One in four customers are willing to switch broadband provider this year, according to the EY report ‘Navigating the Bundle Jungle: Content, connectivity and customer trust’, up from a figure of 21% in the first Bundle Jungle report, which was released in 2013.
One in four customers willing to switch broadband provider this year
- Lower prices and trust levels are the leading switching triggers
- One in three households believe there is little difference between broadband providers
- 40% of people don’t know the advertised speed of their connection
- Complex telecoms bundles are confusing and frustrating customers
- 49% of households agree that introductory offers make it difficult to find the telecoms bundle with the best value
Lower prices and trust levels with service providers are the leading switching triggers, cited by 43% of households, while the role played by new service elements such as premium TV and mobile (both 9%) is much less pronounced. Furthermore, one in three households see no or little difference between providers, despite the ever widening range of offers on the market; 40% of people don’t know the advertised speed of their connection; and 28% of respondents find it difficult to find a bundle that meets their needs.
Adrian Baschnonga, EY Lead Telecommunications Analyst, says: “There has never been as much choice in the market for bundle customers, yet our report demonstrates that consumers remain confused and frustrated by what is on offer. For example, nearly half of the households surveyed find that introductory offers make it difficult for them to choose the best value package. This is despite the fact that 43% of households agree that these offers play a role in their choice of broadband service provider.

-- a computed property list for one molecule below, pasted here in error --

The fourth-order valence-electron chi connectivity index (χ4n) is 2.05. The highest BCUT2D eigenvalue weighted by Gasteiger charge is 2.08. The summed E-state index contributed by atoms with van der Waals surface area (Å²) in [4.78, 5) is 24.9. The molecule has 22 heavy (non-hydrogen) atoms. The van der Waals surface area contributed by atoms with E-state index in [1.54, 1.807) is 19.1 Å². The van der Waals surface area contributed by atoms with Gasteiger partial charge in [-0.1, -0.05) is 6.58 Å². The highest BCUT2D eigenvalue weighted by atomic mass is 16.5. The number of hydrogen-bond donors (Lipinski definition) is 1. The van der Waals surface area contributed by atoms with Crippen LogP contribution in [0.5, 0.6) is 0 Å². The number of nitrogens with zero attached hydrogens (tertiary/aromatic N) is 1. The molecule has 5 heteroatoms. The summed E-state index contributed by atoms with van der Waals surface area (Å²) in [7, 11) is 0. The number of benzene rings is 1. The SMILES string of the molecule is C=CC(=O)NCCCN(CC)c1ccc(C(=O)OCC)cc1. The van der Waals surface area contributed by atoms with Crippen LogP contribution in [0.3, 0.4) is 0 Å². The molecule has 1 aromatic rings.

“In addition, 38% of respondents to our survey now use price comparison websites to choose their broadband provider, up from 34% in 2013, further illustrating that consumers are struggling to navigate the ‘bundle jungle’.”
Reliable broadband outscores the need for speed
The majority of households (61%) agree that the reliability of their broadband connection is more important than the speed of their connection. This is despite concerted efforts from operators to differentiate on broadband capability. Customer service is also front of mind for consumers – only 19% of respondents say they would sacrifice their level of customer service for lower broadband prices.
Consumer attitudes to mobile bundles are lukewarm
Despite continuing migration to more sophisticated packages, many broadband households remain uncertain as to the merits of broadband packages that include mobile services. 55% say they would only be interested in a package that included mobile if offered a significant discount on the stand-alone price, while one in three users disagree that purchasing mobile and broadband services together is a logical purchasing decision.
Households have a diverse set of connectivity and content needs
Based on the research, EY has segmented UK households into the following seven distinct segments. It is clear that there is no one-size-fits-all approach to meeting consumer needs: